Weapons of mass destruction (WMDs) provide an alternative impact when compared to conventional weapons (e.g. artillery, firearms, blades and knives, batons, et al.). WMDs can be chemical, biological, radiological, nuclear, or explosive (CBRNE) in nature attacking the human body in manners not typical of conventional weapons (Cameron, Pate, McCauley, & DeFazio, 2000). WMDs can, therefore, have devastating effects on the preparedness of the health care system (Macintyre et al., 2000; Subbarao, Bond, Johnson, Hsu, & Wasser, 2006).

Considering an attack such as a mass contamination of the money supply, there are two possibilities: actual contamination and hoax contamination. In actual contamination, the epidemiology of illness will correspond with the travel of contaminated bills, reaching long distances in short periods of time (as evidenced by the website http://www.wheresgeorge.com). As the contaminated money travels from one consumer to the next (possibly also infecting adjacent bills, wallets, counter-tops, and register drawers), it will do so undetected until the incubation period lapses and the first wave of infected people begin presenting to health care facilities for treatment (presumably, with a difficult diagnosis – an uncommon pathogen). These people should be geographically dispersed so that identification of the terrorist act is yet to be made. Not until epidemiologists track the vector to the money supply will the threat be discovered. Once this occurs, the populace will be suspicious of money, causing an entirely different catastrophe, but the fear will be real.

On the other hand, if the attack is a hoax, there will be no incubation period or actual illness, yet psychogenic effects will be almost immediate, causing many people to seek medical care at once overburdening the health care system (MacIntyre et al., 2000). Arguably, this type of attack will be short-lived; however, the effects can be disastrous.

Regardless of the type of attack, whether actual or hoax, there will be a large, resource-intensive response from national, state, and local levels of government and the private sector (Walsh et al., 2012). This would place a strain on response resources and other infrastructure, such as health care as previously mentioned. In both instances, though, lives could be lost, also. With the real attack, many people could die from the disease, but if resources are taken away from other sick patients, they are at risk of dying also. This holds true for hoax attacks. As many healthy people flood emergency rooms with mysteriously fleeting symptoms, truly sick patients are not being managed efficiently and are put at serious risk.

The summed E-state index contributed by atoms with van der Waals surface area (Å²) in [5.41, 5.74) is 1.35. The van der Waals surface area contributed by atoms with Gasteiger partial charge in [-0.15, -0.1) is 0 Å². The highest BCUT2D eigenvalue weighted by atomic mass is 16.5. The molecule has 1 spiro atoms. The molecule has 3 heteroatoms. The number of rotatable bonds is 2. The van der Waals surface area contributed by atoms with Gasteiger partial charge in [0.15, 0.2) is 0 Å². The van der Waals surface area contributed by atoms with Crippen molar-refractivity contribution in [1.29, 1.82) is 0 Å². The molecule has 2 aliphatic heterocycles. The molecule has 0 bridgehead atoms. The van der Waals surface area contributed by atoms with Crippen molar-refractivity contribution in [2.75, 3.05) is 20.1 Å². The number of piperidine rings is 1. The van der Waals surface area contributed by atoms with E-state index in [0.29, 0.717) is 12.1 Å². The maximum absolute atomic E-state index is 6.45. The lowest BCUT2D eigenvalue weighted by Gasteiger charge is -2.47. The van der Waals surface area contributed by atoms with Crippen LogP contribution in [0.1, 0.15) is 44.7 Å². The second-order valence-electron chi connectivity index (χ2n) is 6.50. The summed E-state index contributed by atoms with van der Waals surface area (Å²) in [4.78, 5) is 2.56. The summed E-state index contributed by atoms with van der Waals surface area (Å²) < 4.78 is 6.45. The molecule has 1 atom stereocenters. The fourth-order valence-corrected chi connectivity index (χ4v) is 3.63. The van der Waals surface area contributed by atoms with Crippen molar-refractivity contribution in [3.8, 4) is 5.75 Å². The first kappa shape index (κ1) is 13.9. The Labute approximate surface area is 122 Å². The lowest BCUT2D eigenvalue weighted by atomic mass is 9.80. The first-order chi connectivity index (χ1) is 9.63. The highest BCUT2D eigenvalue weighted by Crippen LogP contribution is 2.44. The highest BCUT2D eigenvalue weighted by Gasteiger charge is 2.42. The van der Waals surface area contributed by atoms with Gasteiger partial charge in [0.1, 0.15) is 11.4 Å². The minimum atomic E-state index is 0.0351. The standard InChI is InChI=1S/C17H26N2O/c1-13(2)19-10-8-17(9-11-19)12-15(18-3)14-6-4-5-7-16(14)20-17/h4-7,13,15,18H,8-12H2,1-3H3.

Though the example attack might not be feasible for one reason or another, it is interesting to think of the many ways in which we as a nation are vulnerable. This leads to the question of how much we value our freedom vs. how many freedoms are we willing to give up in order to feel safe. I have decided that I value my freedom, the freedom that most foreign terrorists despise, so much that I am not willing to part with it to any extent. So long as we live free and without fear, the terrorists cannot win.


Cameron, G., Pate, J., McCauley, D., & DeFazio, L. (2000). 1999 WMD terrorism chronology: Incidents involving sub-national actors and chemical, biological, radiological, and nuclear materials. The Nonproliferation Review, 157-174. Retrieved from https://www.piersystem.com/clients/PIERdemo/ACF1D7.pdf

MacIntyre, A. G., Christopher, G. W., Eitzen, E., Gum, R., Weir, S., DeAtley, C., … Barbera, J. A. (2000). Weapons of mass destruction events with contaminated casualties: Effective planning for health care facilities. Journal of the American Medical Association, 283(2), 242-249. doi:10.1001/jama.283.2.242

Subbarao, I., Bond, W. F., Johnson, C., Hsu, E. B., & Wasser, T. E. (2006). Using innovative simulation modalities for civilian-based, chemical, biological, radiological, nuclear, and explosive training in the acute management of terrorist victims: a pilot study. Prehospital and Disaster Medicine, 21(4), 272-275. Retrieved from http://www.hopkins-cepar.org/downloads/publications/using_sim_modalities.pdf

Walsh, D. W., Christen, H. T., Callsen, C. E., Miller, G. T., Maniscalco, P. M., Lord, G. C., & Dolan, N. J. (2012). National Incident Management System: principles and practice (2nd ed.). Sudbury, MA: Jones & Bartlett.

Ethics and Decision Making During Critical Incidents

As a paramedic, I am faced with ethical decisions fairly frequently. As an example, I am usually the sole responding paramedic to an incident that might involve a number of seriously ill or injured patients (e.g. car accidents, fires, carbon monoxide). These incidents are challenging in that I have to choose which patient(s) will be treated at the higher level of care that I can provide versus the lower level of care that the basic life support units can provide. Typically, I base my decision merely on which patient is more ill or injured; however, many times I am faced with a number of critical patients and must decide based on ethical criteria, such as who would benefit more from my care in the long run, including the fact that adolescent and adult patients tend to fair better than elderly and infant patients (Broos, D’Hoore, Vanderschot, Rommens, & Stappaerts, 1993; Kypri, Chalmers, Langley, & Wrigh, 2000; McGwin, Melton, May, & Rue, 2000).